The current headteacher of JFS has led tributes to her predecessor Jo Wagerman who passed away on Tuesday, aged 85.
Wagerman was an accomplished educator who was headteacher between 1985 and 1993, when the school was based in Camden Town. She was made OBE.
She was the first female president of the Board of Deputies, serving between 2000 and 2003, having previously been its senior vice-president.
Current JFS headteacher Rachel Fink paid tribute to Jo Wagerman, as having “transformed the school and developed its reputation as an outstanding learning institution.”
Anyone who knew her will recall her as a formidable personality who was deeply respected and admired.”
“I had a very close relationship with her having been the first head girl appointed under her headship.”
- Read Rachel Fink’s full tribute to Jo Wagerman: I have lost a role model and the community has lost a beloved educator
In more recent years she became a friend and adviser. Today the school has lost a close friend and former leader and I have lost one of my role models.”
Board of Deputies’ president, Marie van der Zyl, who is the second woman to lead it following Wagerman, paid respects to her predecessor. She said: “Jo Wagerman was a pioneer. She made an immense contribution to our Jewish community and she will be sadly missed.
Henry Grunwald, who succeeded Wagerman as Board president, said she was “a truly great woman. Others can speak of her meaningful involvement in education and UJIA and many other areas of communal life. I know at first hand her activities at the Board of Deputies.”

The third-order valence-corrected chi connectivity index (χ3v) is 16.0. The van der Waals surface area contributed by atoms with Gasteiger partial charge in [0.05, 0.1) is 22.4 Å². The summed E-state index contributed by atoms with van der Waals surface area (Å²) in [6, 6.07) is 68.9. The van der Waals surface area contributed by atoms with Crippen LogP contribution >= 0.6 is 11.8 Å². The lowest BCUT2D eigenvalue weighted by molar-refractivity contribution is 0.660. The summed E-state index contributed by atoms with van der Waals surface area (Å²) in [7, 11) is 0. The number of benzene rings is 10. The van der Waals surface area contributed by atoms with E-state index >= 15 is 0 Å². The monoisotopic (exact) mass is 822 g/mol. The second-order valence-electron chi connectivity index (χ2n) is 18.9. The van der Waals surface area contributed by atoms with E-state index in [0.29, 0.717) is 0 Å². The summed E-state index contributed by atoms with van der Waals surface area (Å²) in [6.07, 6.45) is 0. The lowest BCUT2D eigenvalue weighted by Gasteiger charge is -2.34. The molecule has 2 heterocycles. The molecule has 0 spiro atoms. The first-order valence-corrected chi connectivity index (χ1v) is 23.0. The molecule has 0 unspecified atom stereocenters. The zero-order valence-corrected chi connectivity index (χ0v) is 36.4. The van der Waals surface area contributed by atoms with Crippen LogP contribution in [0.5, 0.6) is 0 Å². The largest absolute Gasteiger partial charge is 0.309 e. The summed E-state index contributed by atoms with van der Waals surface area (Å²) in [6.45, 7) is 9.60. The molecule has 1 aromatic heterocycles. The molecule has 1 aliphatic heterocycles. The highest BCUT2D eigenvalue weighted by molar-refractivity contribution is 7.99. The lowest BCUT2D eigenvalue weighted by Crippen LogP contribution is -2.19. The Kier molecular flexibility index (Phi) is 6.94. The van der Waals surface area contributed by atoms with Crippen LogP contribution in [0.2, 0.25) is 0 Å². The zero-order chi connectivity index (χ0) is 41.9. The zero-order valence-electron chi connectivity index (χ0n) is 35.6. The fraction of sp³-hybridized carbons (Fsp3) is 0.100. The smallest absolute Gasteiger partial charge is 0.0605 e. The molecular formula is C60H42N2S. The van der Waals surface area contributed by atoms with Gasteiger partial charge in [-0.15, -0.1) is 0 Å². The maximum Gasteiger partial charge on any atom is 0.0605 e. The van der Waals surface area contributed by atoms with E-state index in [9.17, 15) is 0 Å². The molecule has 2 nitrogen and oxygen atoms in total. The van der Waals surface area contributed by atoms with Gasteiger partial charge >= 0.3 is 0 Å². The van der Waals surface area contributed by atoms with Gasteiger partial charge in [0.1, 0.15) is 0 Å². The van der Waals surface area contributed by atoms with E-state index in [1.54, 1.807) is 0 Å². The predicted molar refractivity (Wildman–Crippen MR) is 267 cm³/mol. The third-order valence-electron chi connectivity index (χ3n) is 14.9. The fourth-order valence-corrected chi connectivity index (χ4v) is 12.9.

“I served alongside her as her Senior Vice-President and saw her great commitment to her position. I had, and have, nothing but admiration for her. It was not an easy time for her because she became ill during her Presidency but her strong will and truly indomitable spirit saw her through. I and many others will miss her deeply”.
Simon Johnson, Chief Executive of the Jewish Leadership Council said: “We are sad to hear of Jo Wagerman’s passing, her dedication to our community is an inspiration and she will be sorely missed. Our thoughts and prayers are with her family and friends at this time.”
Paul Edlin, a Board vice president from 2006 to 2012, and current chair of a regional council, said she was a “listening president who worked tirelessly for the community, but really had her work cut out”.
As well as being “very strong on Israel, an ardent religious Zionist”, he said, she “expanded the Board’s education department, after retiring from teaching, and oversaw the implementing of a reorganisation of the body”.